Empathy mapping, which is under ‘Investigate’ in the Design Thinking toolbox, is a tool that I did not really find helpful in previous projects. It appears after the personas to illustrate their thoughts, feelings and actions during the whole experience. I always thought that this was pointless as it is just another way of mapping assumptions so I thought to reposition it; perhaps if the map was to illustrate their thoughts, feelings and actions toward a certain situation and circumstance(s) or a defined opportunity area, it could be a more helpful exercise.

Time has passed so quickly, I cannot believe that I am already starting to prepare for the mid presentation. I am personally working with a disruptive week to week schedule that absorbs a lot of my self-directed time. It’s added a lot of pressure but I aim to cope and learn better time management skills.

Year III: Auckland Transport Project Week One

Back at it! 

Round Three: Industrial Design vs Meliza Deocales

First Mission: Enhance rail travel user experience in the Auckland region to achieve an increase in patronage

Allies: Rob Mayo an international service design and service marketing specialist, Anthony Cross of Auckland Transport, Helen Cunningham, Charlotte Dickson and Year Three Co.

Time Limit: 37 days, 33 days left

With the gears and grinds of my good ol’ brain working, getting stuck in the early stages of the design process had been no problem. We arranged ourselves in groups of three and visited the network twice in two days and have gained plenty of insights along with the survey and interview that we conducted.

The problems and their immediate possible solutions all stood out like a sore thumb. There are many things that could be done better and most if not all have to do with their delivery to patrons. Signage is unclear, inconsistent and counter intuitive; for example the yellow tactile buttons are inconsistently used as a warning or an aid to those visually impaired. Helpful information is not delivered well; for example a train’s arrival can go unnoticed as there are no immediate sensory cues unless looking at the direction of where the train should be coming from.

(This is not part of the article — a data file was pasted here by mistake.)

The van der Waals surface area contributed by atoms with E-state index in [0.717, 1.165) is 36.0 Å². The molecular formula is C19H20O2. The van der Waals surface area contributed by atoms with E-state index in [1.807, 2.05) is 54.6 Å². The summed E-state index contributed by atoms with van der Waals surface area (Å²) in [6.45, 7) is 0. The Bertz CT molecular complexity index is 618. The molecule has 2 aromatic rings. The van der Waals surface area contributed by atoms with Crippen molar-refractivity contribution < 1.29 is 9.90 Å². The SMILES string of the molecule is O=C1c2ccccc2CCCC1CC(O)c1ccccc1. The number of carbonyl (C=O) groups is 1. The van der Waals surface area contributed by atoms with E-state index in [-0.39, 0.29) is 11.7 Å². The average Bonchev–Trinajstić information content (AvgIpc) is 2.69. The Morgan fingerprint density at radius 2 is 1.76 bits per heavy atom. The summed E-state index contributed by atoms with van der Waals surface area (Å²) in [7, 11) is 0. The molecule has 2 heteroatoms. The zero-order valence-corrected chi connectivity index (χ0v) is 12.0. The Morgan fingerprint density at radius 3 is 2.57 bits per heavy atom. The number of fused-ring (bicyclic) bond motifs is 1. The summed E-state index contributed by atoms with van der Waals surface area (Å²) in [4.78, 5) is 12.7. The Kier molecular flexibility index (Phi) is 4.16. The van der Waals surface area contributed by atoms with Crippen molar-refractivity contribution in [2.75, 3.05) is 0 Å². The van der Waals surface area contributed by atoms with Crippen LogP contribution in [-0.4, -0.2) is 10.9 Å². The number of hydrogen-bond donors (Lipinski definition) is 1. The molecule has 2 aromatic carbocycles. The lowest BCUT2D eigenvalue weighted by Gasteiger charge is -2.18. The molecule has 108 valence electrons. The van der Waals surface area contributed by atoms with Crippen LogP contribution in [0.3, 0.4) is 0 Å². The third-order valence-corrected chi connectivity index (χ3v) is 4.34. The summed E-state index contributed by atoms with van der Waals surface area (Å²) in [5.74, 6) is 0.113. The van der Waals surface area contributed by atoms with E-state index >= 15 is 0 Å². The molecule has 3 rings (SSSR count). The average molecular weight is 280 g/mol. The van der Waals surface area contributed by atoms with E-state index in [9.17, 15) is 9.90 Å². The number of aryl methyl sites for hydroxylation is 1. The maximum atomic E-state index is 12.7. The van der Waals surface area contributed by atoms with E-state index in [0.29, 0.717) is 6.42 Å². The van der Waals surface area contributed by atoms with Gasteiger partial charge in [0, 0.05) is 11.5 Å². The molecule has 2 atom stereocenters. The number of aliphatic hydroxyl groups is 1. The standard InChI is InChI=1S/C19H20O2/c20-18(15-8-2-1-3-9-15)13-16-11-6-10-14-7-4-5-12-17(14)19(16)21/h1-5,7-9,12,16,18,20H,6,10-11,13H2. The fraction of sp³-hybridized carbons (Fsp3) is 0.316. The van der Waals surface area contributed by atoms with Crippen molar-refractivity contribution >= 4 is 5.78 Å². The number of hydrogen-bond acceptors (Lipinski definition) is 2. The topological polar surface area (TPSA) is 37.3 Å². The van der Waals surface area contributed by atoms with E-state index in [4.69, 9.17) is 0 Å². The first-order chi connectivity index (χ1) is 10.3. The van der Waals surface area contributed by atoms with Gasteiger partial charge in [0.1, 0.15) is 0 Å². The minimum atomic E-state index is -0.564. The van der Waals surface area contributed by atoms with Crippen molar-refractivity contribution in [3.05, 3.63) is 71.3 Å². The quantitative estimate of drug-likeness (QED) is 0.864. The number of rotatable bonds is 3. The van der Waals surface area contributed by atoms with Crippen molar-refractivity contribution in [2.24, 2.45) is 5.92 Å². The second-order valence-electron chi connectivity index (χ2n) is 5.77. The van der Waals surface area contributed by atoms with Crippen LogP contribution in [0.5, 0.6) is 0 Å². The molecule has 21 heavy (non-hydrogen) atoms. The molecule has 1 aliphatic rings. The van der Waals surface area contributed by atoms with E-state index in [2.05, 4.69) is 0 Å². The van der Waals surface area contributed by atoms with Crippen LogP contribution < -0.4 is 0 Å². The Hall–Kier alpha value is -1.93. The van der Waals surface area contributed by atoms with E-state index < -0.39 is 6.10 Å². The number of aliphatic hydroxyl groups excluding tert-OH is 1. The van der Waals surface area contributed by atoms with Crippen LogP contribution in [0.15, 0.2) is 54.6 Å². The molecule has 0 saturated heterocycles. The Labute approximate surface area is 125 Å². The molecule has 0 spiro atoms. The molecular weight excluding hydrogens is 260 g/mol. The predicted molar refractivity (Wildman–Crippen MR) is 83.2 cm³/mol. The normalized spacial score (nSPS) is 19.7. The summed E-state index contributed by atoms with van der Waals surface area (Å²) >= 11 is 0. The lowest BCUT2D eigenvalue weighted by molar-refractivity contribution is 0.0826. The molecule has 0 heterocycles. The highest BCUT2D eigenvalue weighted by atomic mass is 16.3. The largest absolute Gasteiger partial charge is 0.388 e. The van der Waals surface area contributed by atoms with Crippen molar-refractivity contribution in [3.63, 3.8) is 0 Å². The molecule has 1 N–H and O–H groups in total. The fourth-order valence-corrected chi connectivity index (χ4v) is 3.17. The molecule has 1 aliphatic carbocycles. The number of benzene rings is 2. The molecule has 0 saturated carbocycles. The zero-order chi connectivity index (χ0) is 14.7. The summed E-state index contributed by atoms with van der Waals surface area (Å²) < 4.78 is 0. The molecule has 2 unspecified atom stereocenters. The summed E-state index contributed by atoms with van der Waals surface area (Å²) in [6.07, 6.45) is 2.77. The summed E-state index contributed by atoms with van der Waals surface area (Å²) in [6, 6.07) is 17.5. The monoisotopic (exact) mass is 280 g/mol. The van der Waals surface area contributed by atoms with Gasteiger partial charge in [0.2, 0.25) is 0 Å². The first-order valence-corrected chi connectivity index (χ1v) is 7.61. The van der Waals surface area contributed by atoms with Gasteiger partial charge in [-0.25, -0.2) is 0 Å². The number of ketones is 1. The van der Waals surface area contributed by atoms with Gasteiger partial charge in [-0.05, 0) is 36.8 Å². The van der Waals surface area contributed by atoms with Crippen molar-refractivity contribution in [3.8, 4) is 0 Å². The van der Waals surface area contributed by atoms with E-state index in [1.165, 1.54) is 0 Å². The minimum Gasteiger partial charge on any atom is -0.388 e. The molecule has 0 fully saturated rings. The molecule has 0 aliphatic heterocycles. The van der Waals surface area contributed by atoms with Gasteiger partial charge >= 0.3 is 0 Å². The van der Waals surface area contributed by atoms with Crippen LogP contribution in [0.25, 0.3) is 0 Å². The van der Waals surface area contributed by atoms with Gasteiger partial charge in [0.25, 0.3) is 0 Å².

To summarise, there are absolutely good intentions behind each aspect found in the network but most if not all can be done better; delivered simpler and clearer.

Other users who may encounter different situations when travelling by Auckland rail to their destinations were not very well catered for. Users such as mobility, visually and audio impaired individuals, foreigners who lack a good command of the English language, the elderly who may be greatly unfamiliar with technology. The information about what to do in emergency cases is text based, which is not ideal as no one would have the time to read through a barrier of words as they panic for their lives.

I acknowledge that because these problems are concrete, it will be harder to approach the problem and offer a solution that is truly original or at least dissimilar to the rest of the class. I also realise that solving these immediate problems only better the rail travel experience for existing patrons which is all well and good but to really encourage an increase in patronage is a far different story.

The biggest rail patrons now are commuters and still should be even after an increase in patronage. Where do we get these patrons? Where else, but from the cause of our congested main arterial roads (especially during peak hours) that prefer their comfort and privacy of their own car? What is a good incentive for the rest of Auckland to join this up and coming band wagon that is rail travel?

I think there is merit in a solution that can be born out of this.

Sorting through the massive collection data we had as a group in a methodical manner helped me define the opportunity areas that interest me. In-depth discussions with my team members quickly triggered ideas that I can be excited about.

I will not only aim to think globally and act locally but hope to create a solution that is transferrable to overseas systems. Since the immediate problems are solvable with practical solutions, I will encourage myself to pursue left-of-field ideas as that may trigger more unique solutions that I can then harness to create a simple and beautiful solution. ­­

Reflection (I hate mirrors)

A reflection upon the last brief is long overdue for I have left it with desperation for a much deserved break. With a few more days till the last six weeks or so of second year at hand I reckon a little self evaluation is fitting.